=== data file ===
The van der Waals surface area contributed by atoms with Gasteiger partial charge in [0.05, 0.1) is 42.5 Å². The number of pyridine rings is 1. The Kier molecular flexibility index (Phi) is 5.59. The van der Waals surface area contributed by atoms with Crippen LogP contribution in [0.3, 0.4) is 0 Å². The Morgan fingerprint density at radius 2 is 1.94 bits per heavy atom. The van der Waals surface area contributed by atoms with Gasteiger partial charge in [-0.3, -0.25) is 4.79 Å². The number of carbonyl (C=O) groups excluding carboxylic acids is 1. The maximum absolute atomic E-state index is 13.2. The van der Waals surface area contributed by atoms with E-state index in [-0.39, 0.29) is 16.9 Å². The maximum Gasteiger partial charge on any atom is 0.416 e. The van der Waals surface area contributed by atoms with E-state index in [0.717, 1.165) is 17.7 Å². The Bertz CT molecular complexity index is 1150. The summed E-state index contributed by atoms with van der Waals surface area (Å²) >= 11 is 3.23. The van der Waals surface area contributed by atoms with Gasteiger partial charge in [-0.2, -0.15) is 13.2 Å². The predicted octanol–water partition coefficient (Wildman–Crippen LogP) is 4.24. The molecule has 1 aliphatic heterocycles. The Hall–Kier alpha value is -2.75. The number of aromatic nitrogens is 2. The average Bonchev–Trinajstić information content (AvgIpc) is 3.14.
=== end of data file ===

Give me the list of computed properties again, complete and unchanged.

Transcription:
The van der Waals surface area contributed by atoms with Gasteiger partial charge in [0.05, 0.1) is 42.5 Å². The number of pyridine rings is 1. The Kier molecular flexibility index (Phi) is 5.59. The van der Waals surface area contributed by atoms with Crippen LogP contribution in [0.3, 0.4) is 0 Å². The Morgan fingerprint density at radius 2 is 1.94 bits per heavy atom. The van der Waals surface area contributed by atoms with Gasteiger partial charge in [-0.3, -0.25) is 4.79 Å². The number of carbonyl (C=O) groups excluding carboxylic acids is 1. The maximum absolute atomic E-state index is 13.2. The van der Waals surface area contributed by atoms with E-state index in [-0.39, 0.29) is 16.9 Å². The maximum Gasteiger partial charge on any atom is 0.416 e. The van der Waals surface area contributed by atoms with E-state index in [0.717, 1.165) is 17.7 Å². The Bertz CT molecular complexity index is 1150. The summed E-state index contributed by atoms with van der Waals surface area (Å²) >= 11 is 3.23. The van der Waals surface area contributed by atoms with Gasteiger partial charge in [-0.2, -0.15) is 13.2 Å². The predicted octanol–water partition coefficient (Wildman–Crippen LogP) is 4.24. The molecule has 1 aliphatic heterocycles. The Hall–Kier alpha value is -2.75. The number of aromatic nitrogens is 2. The average Bonchev–Trinajstić information content (AvgIpc) is 3.14.